Austria set to elect 31-year old Kurz as Chancellor

| Updated: October 25, 2017 05:30:51

Austria set to elect 31-year old Kurz as Chancellor

Austria is expected to vote in the world’s youngest leader in Sunday’s parliamentary election, after a campaign that has been dominated by immigration.

If the opinion polls are correct, 31-year-old Sebastian Kurz, leader of the conservative People’s Party (OVP), is set to become Austria’s chancellor and form an alliance with the far right, reports the national.ie.

Kurz is three years younger than North Korea’s Kim Jong-un, and eight years younger than France’s Emmanuel Macron.

Foreign Minister Kurz propelled his party to the top of polls when he became leader in May, dislodging the far-right Freedom Party (FPO) that had led the polls for a year.

He has pledged to take a hard line on refugees and prevent a repeat of Europe's migration crisis — a message that has proved popular in Austria, where many voters say the country was overrun after opening its borders in 2015 to hundreds of asylum seekers from the Middle East and elsewhere.

Kurz said he will shut the main migrant routes into Europe, via the Balkans and the Mediterranean. He also plans to cap benefits for refugees at well below the standard level and bar other foreigners from receiving such payments until they have lived in the country for five years.

"We must stop illegal immigration to Austria because otherwise there will be no more order and security," Kurz told tabloid daily Oesterreich on Friday.

Chancellor Christian Kern's Social Democrats (SPO) are in coalition with the OVP, but Kurz ended that alliance when he took over his party in May, forcing today’s snap election.

Opinion polls show the conservatives ahead with around a third of the vote and a close race for second between the Social Democrats and the FPO, whose candidate nearly won last year's presidential election.

That gives the FPO, which currently has a fifth of seats in parliament and is in government in two of Austria's nine provinces, a good chance of entering a national coalition, with Kurz and Kern at loggerheads.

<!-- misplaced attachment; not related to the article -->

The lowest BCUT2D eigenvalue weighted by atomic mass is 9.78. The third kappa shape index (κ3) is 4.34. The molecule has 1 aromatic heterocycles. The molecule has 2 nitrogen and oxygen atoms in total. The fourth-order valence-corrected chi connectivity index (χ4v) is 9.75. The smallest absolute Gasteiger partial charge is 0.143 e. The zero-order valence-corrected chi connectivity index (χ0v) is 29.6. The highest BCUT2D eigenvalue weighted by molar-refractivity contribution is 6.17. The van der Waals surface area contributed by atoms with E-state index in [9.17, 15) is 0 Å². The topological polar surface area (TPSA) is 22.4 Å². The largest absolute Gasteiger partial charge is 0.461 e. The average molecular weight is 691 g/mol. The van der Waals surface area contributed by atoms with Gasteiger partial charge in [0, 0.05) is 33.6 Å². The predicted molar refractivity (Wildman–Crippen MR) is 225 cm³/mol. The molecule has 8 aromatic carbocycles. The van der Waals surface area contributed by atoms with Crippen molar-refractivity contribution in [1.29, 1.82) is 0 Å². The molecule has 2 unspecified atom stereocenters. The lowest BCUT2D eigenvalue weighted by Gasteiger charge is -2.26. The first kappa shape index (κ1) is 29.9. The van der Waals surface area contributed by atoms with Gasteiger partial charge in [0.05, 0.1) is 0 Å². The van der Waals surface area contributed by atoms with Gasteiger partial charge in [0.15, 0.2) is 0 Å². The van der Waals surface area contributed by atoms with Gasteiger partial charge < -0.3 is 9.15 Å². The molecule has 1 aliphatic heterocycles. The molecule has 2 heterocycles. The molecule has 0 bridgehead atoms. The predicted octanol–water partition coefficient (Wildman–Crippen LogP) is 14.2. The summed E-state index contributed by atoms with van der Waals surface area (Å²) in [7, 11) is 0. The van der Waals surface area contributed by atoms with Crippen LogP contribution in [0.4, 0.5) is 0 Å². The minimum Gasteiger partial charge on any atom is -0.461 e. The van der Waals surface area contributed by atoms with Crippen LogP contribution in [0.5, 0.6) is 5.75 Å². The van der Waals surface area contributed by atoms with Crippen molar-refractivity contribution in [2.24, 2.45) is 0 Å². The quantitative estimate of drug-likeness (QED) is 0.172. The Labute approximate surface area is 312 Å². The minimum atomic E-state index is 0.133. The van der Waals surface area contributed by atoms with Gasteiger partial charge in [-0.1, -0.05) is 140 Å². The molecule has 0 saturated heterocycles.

Kurz has said he wants to shake up Austrian politics, which for decades has been dominated by a coalition between his party and the Social Democrats. His opponents say he is merely a new face on a party in power in various coalitions for 30 years.

Leaders of all three top parties warned voters to be sceptical about polling in a bid to improve turnout.

"You should not pay attention to opinion polls. You should instead go by the atmosphere here," FPO leader Heinz-Christian Strache told cheering supporters at a shopping mall in Vienna on Saturday.

The FPO has accused Kurz of copying its ideas and Strache called him an "impersonator". Strache's FPO wants to shut certain sectors of the economy to non-EU workers, limit the proportion of foreign pupils per classroom and deport foreign convicts to their home countries.

The Social Democrats were hit two weeks ago by a smear scandal that forced their chairman to step down.

"You must … go to your neighbours, go into bars, go to your friends and tell them what is at stake," Kern told a rally in Vienna on Saturday, calling Kurz a candidate of the rich.

He warned of a repeat of the OVP-FPO coalition in the early 2000s that was marked by financial scandals and street protests.

More than 15 years later, few expect a similar uproar if the FPO did enter government, partly given the rise of similar movements in countries such as France and Germany.

Three smaller parties are polling between four per cent, which is the threshold for entering parliament, and six per cent.

The last polling stations close at 3pm GMT and the first projections are due minutes later. A final count is expected later in the evening, though large numbers of postal ballots could mean final results come on Monday.

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